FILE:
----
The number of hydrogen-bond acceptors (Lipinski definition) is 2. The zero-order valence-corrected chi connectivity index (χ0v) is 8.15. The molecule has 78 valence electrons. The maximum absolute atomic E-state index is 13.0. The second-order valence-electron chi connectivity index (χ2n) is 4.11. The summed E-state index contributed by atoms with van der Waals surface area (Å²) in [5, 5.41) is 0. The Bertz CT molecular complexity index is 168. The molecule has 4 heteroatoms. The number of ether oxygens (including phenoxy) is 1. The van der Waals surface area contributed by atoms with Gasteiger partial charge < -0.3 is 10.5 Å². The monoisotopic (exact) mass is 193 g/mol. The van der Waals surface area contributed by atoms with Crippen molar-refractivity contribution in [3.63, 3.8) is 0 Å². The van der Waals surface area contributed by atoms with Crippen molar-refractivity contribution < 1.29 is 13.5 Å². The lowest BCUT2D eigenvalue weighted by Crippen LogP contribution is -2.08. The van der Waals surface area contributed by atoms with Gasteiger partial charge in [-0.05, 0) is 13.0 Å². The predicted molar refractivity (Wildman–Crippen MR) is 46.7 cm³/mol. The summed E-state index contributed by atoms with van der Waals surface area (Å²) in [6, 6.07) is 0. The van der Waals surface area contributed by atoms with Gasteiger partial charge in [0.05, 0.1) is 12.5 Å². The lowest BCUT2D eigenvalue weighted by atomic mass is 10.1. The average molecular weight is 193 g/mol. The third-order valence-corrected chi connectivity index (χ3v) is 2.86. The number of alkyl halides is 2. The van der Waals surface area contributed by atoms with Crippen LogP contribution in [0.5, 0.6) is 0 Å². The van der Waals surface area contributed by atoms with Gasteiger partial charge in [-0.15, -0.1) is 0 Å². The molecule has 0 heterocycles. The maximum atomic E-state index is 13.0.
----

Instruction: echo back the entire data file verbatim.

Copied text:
The number of hydrogen-bond acceptors (Lipinski definition) is 2. The zero-order valence-corrected chi connectivity index (χ0v) is 8.15. The molecule has 78 valence electrons. The maximum absolute atomic E-state index is 13.0. The second-order valence-electron chi connectivity index (χ2n) is 4.11. The summed E-state index contributed by atoms with van der Waals surface area (Å²) in [5, 5.41) is 0. The Bertz CT molecular complexity index is 168. The molecule has 4 heteroatoms. The number of ether oxygens (including phenoxy) is 1. The van der Waals surface area contributed by atoms with Gasteiger partial charge < -0.3 is 10.5 Å². The monoisotopic (exact) mass is 193 g/mol. The van der Waals surface area contributed by atoms with Crippen molar-refractivity contribution in [3.63, 3.8) is 0 Å². The van der Waals surface area contributed by atoms with Crippen molar-refractivity contribution < 1.29 is 13.5 Å². The lowest BCUT2D eigenvalue weighted by Crippen LogP contribution is -2.08. The van der Waals surface area contributed by atoms with Gasteiger partial charge in [-0.05, 0) is 13.0 Å². The predicted molar refractivity (Wildman–Crippen MR) is 46.7 cm³/mol. The summed E-state index contributed by atoms with van der Waals surface area (Å²) in [6, 6.07) is 0. The van der Waals surface area contributed by atoms with Gasteiger partial charge in [0.05, 0.1) is 12.5 Å². The lowest BCUT2D eigenvalue weighted by atomic mass is 10.1. The average molecular weight is 193 g/mol. The third-order valence-corrected chi connectivity index (χ3v) is 2.86. The number of alkyl halides is 2. The van der Waals surface area contributed by atoms with Crippen LogP contribution in [0.5, 0.6) is 0 Å². The van der Waals surface area contributed by atoms with Gasteiger partial charge in [-0.15, -0.1) is 0 Å². The molecule has 0 heterocycles. The maximum atomic E-state index is 13.0.